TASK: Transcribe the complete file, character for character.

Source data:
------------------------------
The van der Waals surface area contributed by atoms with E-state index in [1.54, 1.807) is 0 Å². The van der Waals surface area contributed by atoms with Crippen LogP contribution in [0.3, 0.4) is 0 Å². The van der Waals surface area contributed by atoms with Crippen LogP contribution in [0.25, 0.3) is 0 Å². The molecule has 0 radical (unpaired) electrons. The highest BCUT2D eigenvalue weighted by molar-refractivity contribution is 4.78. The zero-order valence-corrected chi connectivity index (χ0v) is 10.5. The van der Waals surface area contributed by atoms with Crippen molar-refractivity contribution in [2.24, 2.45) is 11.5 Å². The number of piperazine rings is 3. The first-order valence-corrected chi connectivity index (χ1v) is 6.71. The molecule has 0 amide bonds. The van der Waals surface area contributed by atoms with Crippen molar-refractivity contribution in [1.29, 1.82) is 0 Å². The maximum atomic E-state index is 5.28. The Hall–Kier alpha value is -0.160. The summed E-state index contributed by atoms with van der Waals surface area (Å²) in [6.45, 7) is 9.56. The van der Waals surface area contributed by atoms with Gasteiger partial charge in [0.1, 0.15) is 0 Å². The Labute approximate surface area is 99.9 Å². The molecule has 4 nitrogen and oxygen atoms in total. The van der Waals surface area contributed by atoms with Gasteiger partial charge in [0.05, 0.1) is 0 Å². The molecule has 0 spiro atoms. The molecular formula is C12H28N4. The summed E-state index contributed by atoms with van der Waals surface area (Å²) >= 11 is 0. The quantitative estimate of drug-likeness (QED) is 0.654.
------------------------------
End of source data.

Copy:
The van der Waals surface area contributed by atoms with E-state index in [1.54, 1.807) is 0 Å². The van der Waals surface area contributed by atoms with Crippen LogP contribution in [0.3, 0.4) is 0 Å². The van der Waals surface area contributed by atoms with Crippen LogP contribution in [0.25, 0.3) is 0 Å². The molecule has 0 radical (unpaired) electrons. The highest BCUT2D eigenvalue weighted by molar-refractivity contribution is 4.78. The zero-order valence-corrected chi connectivity index (χ0v) is 10.5. The van der Waals surface area contributed by atoms with Crippen molar-refractivity contribution in [2.24, 2.45) is 11.5 Å². The number of piperazine rings is 3. The first-order valence-corrected chi connectivity index (χ1v) is 6.71. The molecule has 0 amide bonds. The van der Waals surface area contributed by atoms with Crippen molar-refractivity contribution in [1.29, 1.82) is 0 Å². The maximum atomic E-state index is 5.28. The Hall–Kier alpha value is -0.160. The summed E-state index contributed by atoms with van der Waals surface area (Å²) in [6.45, 7) is 9.56. The van der Waals surface area contributed by atoms with Gasteiger partial charge in [0.1, 0.15) is 0 Å². The Labute approximate surface area is 99.9 Å². The molecule has 4 nitrogen and oxygen atoms in total. The van der Waals surface area contributed by atoms with Gasteiger partial charge in [0.05, 0.1) is 0 Å². The molecule has 0 spiro atoms. The molecular formula is C12H28N4. The summed E-state index contributed by atoms with van der Waals surface area (Å²) >= 11 is 0. The quantitative estimate of drug-likeness (QED) is 0.654.